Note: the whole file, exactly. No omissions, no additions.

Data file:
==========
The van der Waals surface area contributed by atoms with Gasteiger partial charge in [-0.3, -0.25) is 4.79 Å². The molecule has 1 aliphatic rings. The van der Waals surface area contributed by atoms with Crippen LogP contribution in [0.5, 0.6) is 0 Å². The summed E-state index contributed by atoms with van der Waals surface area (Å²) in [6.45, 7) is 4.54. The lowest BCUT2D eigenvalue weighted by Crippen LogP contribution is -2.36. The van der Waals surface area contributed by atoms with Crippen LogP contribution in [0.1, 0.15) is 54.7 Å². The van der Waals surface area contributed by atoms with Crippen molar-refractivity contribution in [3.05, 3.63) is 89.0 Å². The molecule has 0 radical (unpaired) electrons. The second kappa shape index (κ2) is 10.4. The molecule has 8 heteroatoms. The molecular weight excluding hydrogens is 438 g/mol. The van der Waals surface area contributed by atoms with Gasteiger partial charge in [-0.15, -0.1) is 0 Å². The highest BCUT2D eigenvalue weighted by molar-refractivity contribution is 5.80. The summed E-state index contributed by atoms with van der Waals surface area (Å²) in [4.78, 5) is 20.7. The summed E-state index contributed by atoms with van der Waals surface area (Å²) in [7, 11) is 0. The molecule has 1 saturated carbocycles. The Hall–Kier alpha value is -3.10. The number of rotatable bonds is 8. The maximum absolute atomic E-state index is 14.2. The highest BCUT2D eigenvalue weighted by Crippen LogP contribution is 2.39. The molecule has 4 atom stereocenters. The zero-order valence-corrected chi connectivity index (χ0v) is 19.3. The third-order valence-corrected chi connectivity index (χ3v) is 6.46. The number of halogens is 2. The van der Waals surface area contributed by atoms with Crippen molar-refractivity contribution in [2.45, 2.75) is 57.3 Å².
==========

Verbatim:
The van der Waals surface area contributed by atoms with Gasteiger partial charge in [-0.3, -0.25) is 4.79 Å². The molecule has 1 aliphatic rings. The van der Waals surface area contributed by atoms with Crippen LogP contribution in [0.5, 0.6) is 0 Å². The summed E-state index contributed by atoms with van der Waals surface area (Å²) in [6.45, 7) is 4.54. The lowest BCUT2D eigenvalue weighted by Crippen LogP contribution is -2.36. The van der Waals surface area contributed by atoms with Crippen LogP contribution in [0.1, 0.15) is 54.7 Å². The van der Waals surface area contributed by atoms with Crippen molar-refractivity contribution in [3.05, 3.63) is 89.0 Å². The molecule has 0 radical (unpaired) electrons. The second kappa shape index (κ2) is 10.4. The molecule has 8 heteroatoms. The molecular weight excluding hydrogens is 438 g/mol. The van der Waals surface area contributed by atoms with Gasteiger partial charge in [-0.15, -0.1) is 0 Å². The highest BCUT2D eigenvalue weighted by molar-refractivity contribution is 5.80. The summed E-state index contributed by atoms with van der Waals surface area (Å²) in [4.78, 5) is 20.7. The summed E-state index contributed by atoms with van der Waals surface area (Å²) in [7, 11) is 0. The molecule has 1 saturated carbocycles. The Hall–Kier alpha value is -3.10. The number of rotatable bonds is 8. The maximum absolute atomic E-state index is 14.2. The highest BCUT2D eigenvalue weighted by Crippen LogP contribution is 2.39. The molecule has 4 atom stereocenters. The zero-order valence-corrected chi connectivity index (χ0v) is 19.3. The third-order valence-corrected chi connectivity index (χ3v) is 6.46. The number of halogens is 2. The van der Waals surface area contributed by atoms with Crippen molar-refractivity contribution in [2.45, 2.75) is 57.3 Å².